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Finding a Focus

The following dimensions of teaching practice are intended to be used as a guide for your peer review sessions. Please note that the same dimensions are used in the University’s Teaching Review Program (TRP).

Once you have decided on the teaching activity you would like your peer partner to observe, it is recommended that you use the following dimensions of teaching practice to help you find a specific focus for your teaching observation sessions.

The ten dimensions of teaching outlined below are not independent; inevitably there is overlap across different dimensions. It is unlikely that any one teaching session would demonstrate all of the outlined teaching strategies to the same, significant extent. We suggest that you choose one or two dimensions only as the focus for your first PARD-P observation.

The following dimensions are based on the 2009 ALTC project Peer Review of Teaching for Promotion Purposes.

  • Dimension 1: Ensuring students are actively engaged in learning

    Indicative teaching strategies for demonstrating this dimension may include:

    • fostering a supportive, non-threatening teaching/learning environment
    • encouraging students to express views, ask and answer questions, and allow time and opportunity for this to occur
    • using questioning skills which encourage student engagement
    • providing immediate and constructive feedback where appropriate
    • demonstrating enthusiasm for teaching and learning
    • providing opportunities for self-directed learning and/or collaboration
    • (for smaller groups) fostering extensive interaction
    • (for very large groups) presenting in such a manner as to achieve maximum engagement
  • Dimension 2: Building upon students’ prior knowledge and experience

    Indicative teaching strategies for demonstrating this dimension may include:

    • being fully aware of and/or determining students’ prior knowledge and understanding
    • building on students’ current knowledge and understanding, and taking them conceptually beyond this level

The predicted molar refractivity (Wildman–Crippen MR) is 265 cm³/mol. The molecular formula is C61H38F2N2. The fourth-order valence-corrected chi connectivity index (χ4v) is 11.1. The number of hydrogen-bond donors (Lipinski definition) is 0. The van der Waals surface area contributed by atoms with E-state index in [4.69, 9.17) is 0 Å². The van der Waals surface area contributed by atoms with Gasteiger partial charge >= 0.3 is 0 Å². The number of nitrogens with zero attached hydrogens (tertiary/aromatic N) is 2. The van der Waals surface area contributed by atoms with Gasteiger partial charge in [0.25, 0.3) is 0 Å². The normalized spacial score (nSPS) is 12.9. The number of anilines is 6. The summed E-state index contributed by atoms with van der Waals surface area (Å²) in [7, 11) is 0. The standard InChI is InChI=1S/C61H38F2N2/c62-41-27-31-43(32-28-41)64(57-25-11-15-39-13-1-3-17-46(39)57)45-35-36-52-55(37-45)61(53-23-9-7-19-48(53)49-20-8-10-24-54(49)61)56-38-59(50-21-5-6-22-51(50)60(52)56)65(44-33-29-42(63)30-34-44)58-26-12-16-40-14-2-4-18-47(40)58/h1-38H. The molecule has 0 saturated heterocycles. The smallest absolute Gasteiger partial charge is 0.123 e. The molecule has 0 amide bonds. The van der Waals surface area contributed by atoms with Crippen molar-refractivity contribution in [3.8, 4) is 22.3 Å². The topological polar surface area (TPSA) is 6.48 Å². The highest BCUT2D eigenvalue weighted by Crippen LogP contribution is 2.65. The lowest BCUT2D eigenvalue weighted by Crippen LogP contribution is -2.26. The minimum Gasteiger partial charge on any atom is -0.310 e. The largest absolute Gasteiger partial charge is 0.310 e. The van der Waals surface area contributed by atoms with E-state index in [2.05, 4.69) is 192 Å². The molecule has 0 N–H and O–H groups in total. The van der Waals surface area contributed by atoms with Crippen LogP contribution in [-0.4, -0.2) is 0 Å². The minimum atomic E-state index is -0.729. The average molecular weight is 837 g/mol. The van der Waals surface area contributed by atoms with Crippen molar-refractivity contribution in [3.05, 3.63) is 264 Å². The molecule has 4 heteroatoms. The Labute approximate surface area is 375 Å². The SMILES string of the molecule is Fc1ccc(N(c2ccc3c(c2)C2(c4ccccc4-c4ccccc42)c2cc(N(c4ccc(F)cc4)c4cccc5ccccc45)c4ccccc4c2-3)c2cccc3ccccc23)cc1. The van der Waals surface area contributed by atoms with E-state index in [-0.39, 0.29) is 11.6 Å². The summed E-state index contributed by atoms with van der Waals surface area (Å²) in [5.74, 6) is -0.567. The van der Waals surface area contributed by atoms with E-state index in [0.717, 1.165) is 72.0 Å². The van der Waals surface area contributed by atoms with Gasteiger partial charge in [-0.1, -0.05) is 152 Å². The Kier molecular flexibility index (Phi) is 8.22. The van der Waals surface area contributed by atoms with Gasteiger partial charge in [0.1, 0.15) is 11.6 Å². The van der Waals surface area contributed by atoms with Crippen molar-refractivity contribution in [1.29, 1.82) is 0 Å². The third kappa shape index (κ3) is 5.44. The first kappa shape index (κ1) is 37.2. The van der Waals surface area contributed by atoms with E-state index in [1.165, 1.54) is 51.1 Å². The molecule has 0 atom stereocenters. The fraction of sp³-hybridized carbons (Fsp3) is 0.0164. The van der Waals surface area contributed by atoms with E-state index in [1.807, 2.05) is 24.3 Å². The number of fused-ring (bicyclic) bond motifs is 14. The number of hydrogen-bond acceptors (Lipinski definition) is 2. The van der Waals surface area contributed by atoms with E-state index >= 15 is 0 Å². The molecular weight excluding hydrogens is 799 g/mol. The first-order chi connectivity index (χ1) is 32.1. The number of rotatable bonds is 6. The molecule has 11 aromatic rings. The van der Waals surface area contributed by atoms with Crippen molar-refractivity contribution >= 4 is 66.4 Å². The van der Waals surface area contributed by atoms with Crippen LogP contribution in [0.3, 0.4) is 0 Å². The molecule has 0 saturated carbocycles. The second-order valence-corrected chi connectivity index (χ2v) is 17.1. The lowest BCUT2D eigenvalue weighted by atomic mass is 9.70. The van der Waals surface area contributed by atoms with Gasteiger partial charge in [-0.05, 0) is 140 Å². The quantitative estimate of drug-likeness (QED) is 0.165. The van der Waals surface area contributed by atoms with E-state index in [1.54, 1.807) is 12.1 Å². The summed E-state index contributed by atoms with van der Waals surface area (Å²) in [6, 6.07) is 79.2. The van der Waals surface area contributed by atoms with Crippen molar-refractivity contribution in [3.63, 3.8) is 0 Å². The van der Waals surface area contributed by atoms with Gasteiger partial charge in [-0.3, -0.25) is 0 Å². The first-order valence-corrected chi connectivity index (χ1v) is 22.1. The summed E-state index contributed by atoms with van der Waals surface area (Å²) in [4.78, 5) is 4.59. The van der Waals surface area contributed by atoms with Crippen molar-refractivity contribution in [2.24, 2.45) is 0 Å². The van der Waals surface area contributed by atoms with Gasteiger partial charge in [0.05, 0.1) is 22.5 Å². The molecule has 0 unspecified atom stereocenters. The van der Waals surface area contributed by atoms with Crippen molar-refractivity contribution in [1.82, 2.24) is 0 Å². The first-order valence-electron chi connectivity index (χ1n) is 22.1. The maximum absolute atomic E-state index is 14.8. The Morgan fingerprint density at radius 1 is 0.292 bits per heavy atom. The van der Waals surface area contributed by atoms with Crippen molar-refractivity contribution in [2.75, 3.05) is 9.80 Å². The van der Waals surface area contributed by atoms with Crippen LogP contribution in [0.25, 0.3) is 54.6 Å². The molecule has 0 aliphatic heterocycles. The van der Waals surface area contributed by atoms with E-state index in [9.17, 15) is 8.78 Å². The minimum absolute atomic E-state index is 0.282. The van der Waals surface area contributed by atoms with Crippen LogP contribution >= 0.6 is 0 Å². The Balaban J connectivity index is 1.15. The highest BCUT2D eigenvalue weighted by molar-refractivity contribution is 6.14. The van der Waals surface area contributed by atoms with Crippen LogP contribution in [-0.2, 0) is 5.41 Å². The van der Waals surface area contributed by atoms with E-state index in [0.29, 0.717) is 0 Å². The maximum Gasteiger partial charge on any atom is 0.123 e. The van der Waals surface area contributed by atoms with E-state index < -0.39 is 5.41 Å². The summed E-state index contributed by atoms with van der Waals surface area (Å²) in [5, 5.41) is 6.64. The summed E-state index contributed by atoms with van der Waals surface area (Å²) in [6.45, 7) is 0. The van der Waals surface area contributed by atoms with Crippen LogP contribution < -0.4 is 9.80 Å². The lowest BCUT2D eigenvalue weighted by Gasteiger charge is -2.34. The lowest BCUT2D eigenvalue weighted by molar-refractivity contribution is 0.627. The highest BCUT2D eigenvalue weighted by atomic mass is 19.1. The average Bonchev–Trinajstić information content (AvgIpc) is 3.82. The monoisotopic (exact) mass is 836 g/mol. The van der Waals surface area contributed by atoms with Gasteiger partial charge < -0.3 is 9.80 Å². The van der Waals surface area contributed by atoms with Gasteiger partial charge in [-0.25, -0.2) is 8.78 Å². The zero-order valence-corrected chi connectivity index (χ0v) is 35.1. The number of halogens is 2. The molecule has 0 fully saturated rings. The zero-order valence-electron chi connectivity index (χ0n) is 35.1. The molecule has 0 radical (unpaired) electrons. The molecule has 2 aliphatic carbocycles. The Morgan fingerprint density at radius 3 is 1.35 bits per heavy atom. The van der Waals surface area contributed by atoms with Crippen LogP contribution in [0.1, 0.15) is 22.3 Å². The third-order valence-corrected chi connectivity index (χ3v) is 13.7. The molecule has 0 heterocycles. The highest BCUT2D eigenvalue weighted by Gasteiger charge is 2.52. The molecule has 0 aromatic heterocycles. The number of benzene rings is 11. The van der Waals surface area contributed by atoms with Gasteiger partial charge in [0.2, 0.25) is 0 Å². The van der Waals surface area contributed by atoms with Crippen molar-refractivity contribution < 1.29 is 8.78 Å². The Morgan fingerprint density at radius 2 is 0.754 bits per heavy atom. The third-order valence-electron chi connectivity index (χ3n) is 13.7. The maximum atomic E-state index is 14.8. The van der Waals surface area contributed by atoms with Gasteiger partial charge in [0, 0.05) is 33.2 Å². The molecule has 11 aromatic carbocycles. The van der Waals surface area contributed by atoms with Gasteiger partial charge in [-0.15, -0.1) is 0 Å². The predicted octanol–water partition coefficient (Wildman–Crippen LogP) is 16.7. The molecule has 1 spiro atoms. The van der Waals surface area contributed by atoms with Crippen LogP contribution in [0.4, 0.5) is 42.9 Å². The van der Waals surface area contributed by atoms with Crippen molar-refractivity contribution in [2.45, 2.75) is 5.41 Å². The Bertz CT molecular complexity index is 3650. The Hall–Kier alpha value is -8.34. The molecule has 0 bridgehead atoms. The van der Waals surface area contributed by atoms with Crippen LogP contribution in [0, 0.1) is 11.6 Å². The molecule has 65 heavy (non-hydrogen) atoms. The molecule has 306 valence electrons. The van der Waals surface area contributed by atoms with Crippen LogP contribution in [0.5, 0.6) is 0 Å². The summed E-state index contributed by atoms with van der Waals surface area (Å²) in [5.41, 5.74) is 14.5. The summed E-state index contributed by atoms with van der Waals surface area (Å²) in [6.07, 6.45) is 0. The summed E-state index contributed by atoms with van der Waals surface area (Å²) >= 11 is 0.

• where appropriate, using and building upon student contributions and preparation
  • Dimension 3: Designing learning that caters for student diversity

    Indicative teaching strategies for demonstrating this dimension may include:

    • demonstrating an appreciation of the different levels of knowledge and understanding in a group
    • addressing, as appropriate, different learning needs and styles within the group
    • focussing on building confidence, enthusiasm and intrinsic motivation
    • fostering students’ responsibility for their own learning, encouraging them towards being self-directed learners, (as distinct from teacher-directed learners)
    • using appropriate strategies for different needs, balancing discursive interactive strategies with those that are more didactic (where simple transmission of knowledge is needed)
    • recognising, at times, the need for teacher-directed strategies such as explaining, and being able to implement these effectively
    • exercising balance between challenging and supporting students
    • designing activities/tasks that allow students of differing abilities to participate/engage and demonstrate/enhance their learning
    • providing examples or opportunities for discussion that cater for cultural diversity
  • Dimension 4: Encouraging students to develop and/or transform conceptual understandings

    Indicative teaching strategies for demonstrating this dimension may include:

    • helping students bridge the gap between their current conceptual understanding and the next “level”
    • helping students become aware of what the next levels are
    • encouraging students to become self-directed learners by using a “lecture”/presentation as the stimulus for individual study/learning
    • challenging students intellectually e.g. by extending them with question/answer/discussion components where students’ conclusions must be justified to the teacher and peers. This usually involves questions such as “What do you think is going on”; “Why”; “What if…?” etc
    • encouraging students construct their individual conceptual understanding (ultimately the learner must be responsible for his/her own learning)
    • encouraging deep (intrinsic) rather than surface (extrinsic) approaches to learning